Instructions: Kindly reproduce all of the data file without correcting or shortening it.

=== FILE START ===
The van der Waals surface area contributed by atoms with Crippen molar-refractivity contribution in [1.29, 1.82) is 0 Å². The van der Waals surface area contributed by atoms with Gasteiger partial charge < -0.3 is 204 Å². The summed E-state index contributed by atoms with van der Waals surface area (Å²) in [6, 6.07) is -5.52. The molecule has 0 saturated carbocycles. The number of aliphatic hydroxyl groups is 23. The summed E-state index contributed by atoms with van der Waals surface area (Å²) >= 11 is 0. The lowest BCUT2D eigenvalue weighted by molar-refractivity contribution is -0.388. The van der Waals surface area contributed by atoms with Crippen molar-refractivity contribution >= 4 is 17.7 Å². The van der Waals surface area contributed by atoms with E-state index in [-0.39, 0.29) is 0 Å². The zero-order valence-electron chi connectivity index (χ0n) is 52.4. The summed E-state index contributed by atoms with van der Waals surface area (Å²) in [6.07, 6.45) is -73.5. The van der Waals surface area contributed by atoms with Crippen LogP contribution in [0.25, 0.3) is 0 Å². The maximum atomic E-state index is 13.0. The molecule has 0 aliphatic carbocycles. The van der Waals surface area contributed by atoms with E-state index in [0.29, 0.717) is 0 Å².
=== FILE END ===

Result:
The van der Waals surface area contributed by atoms with Crippen molar-refractivity contribution in [1.29, 1.82) is 0 Å². The van der Waals surface area contributed by atoms with Gasteiger partial charge < -0.3 is 204 Å². The summed E-state index contributed by atoms with van der Waals surface area (Å²) in [6, 6.07) is -5.52. The molecule has 0 saturated carbocycles. The number of aliphatic hydroxyl groups is 23. The summed E-state index contributed by atoms with van der Waals surface area (Å²) >= 11 is 0. The lowest BCUT2D eigenvalue weighted by molar-refractivity contribution is -0.388. The van der Waals surface area contributed by atoms with Crippen molar-refractivity contribution >= 4 is 17.7 Å². The van der Waals surface area contributed by atoms with E-state index in [-0.39, 0.29) is 0 Å². The zero-order valence-electron chi connectivity index (χ0n) is 52.4. The summed E-state index contributed by atoms with van der Waals surface area (Å²) in [6.07, 6.45) is -73.5. The van der Waals surface area contributed by atoms with Crippen LogP contribution in [0.25, 0.3) is 0 Å². The maximum atomic E-state index is 13.0. The molecule has 0 aliphatic carbocycles. The van der Waals surface area contributed by atoms with E-state index in [0.29, 0.717) is 0 Å².